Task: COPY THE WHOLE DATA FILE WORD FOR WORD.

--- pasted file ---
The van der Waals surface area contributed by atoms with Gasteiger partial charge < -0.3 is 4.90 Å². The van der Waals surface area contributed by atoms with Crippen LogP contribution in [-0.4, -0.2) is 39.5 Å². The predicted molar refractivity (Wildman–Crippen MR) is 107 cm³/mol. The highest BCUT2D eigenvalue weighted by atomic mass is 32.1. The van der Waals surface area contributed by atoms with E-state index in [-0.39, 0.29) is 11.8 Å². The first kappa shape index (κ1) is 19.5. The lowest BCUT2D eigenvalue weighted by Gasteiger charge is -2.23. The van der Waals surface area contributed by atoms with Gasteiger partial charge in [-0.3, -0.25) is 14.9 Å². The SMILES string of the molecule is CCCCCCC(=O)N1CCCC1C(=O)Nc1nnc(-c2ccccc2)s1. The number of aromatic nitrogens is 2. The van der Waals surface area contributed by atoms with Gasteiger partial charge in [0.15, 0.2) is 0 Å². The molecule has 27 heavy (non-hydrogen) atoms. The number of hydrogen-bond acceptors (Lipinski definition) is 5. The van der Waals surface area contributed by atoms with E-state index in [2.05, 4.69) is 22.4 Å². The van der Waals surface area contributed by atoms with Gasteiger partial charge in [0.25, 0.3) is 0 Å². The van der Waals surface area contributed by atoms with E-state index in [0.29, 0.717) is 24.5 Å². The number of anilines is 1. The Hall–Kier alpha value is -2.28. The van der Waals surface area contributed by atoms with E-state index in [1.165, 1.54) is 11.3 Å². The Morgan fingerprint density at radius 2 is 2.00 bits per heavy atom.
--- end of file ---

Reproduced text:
The van der Waals surface area contributed by atoms with Gasteiger partial charge < -0.3 is 4.90 Å². The van der Waals surface area contributed by atoms with Crippen LogP contribution in [-0.4, -0.2) is 39.5 Å². The predicted molar refractivity (Wildman–Crippen MR) is 107 cm³/mol. The highest BCUT2D eigenvalue weighted by atomic mass is 32.1. The van der Waals surface area contributed by atoms with E-state index in [-0.39, 0.29) is 11.8 Å². The first kappa shape index (κ1) is 19.5. The lowest BCUT2D eigenvalue weighted by Gasteiger charge is -2.23. The van der Waals surface area contributed by atoms with Gasteiger partial charge in [-0.3, -0.25) is 14.9 Å². The SMILES string of the molecule is CCCCCCC(=O)N1CCCC1C(=O)Nc1nnc(-c2ccccc2)s1. The number of aromatic nitrogens is 2. The van der Waals surface area contributed by atoms with Gasteiger partial charge in [0.15, 0.2) is 0 Å². The molecule has 27 heavy (non-hydrogen) atoms. The number of hydrogen-bond acceptors (Lipinski definition) is 5. The van der Waals surface area contributed by atoms with E-state index in [2.05, 4.69) is 22.4 Å². The van der Waals surface area contributed by atoms with Gasteiger partial charge in [0.25, 0.3) is 0 Å². The van der Waals surface area contributed by atoms with E-state index in [0.29, 0.717) is 24.5 Å². The number of anilines is 1. The Hall–Kier alpha value is -2.28. The van der Waals surface area contributed by atoms with E-state index in [1.165, 1.54) is 11.3 Å². The Morgan fingerprint density at radius 2 is 2.00 bits per heavy atom.